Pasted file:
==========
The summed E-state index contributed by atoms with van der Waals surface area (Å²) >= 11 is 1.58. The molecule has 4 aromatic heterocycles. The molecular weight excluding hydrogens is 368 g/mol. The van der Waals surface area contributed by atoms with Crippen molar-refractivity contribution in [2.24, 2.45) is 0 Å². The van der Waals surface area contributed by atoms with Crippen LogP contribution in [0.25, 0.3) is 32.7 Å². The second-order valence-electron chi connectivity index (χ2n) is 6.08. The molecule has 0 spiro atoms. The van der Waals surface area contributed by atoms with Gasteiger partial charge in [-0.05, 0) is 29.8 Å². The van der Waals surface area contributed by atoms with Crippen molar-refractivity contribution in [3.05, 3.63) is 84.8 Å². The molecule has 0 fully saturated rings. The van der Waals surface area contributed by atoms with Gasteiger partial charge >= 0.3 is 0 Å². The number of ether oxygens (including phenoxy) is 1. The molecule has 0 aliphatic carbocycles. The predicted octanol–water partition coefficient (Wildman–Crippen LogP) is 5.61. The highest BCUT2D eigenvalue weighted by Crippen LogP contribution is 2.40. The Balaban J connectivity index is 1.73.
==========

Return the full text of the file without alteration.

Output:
The summed E-state index contributed by atoms with van der Waals surface area (Å²) >= 11 is 1.58. The molecule has 4 aromatic heterocycles. The molecular weight excluding hydrogens is 368 g/mol. The van der Waals surface area contributed by atoms with Crippen molar-refractivity contribution in [2.24, 2.45) is 0 Å². The van der Waals surface area contributed by atoms with Crippen LogP contribution in [0.25, 0.3) is 32.7 Å². The second-order valence-electron chi connectivity index (χ2n) is 6.08. The molecule has 0 spiro atoms. The van der Waals surface area contributed by atoms with Gasteiger partial charge in [-0.05, 0) is 29.8 Å². The van der Waals surface area contributed by atoms with Crippen molar-refractivity contribution in [3.05, 3.63) is 84.8 Å². The molecule has 0 fully saturated rings. The van der Waals surface area contributed by atoms with Gasteiger partial charge >= 0.3 is 0 Å². The number of ether oxygens (including phenoxy) is 1. The molecule has 0 aliphatic carbocycles. The predicted octanol–water partition coefficient (Wildman–Crippen LogP) is 5.61. The highest BCUT2D eigenvalue weighted by Crippen LogP contribution is 2.40. The Balaban J connectivity index is 1.73.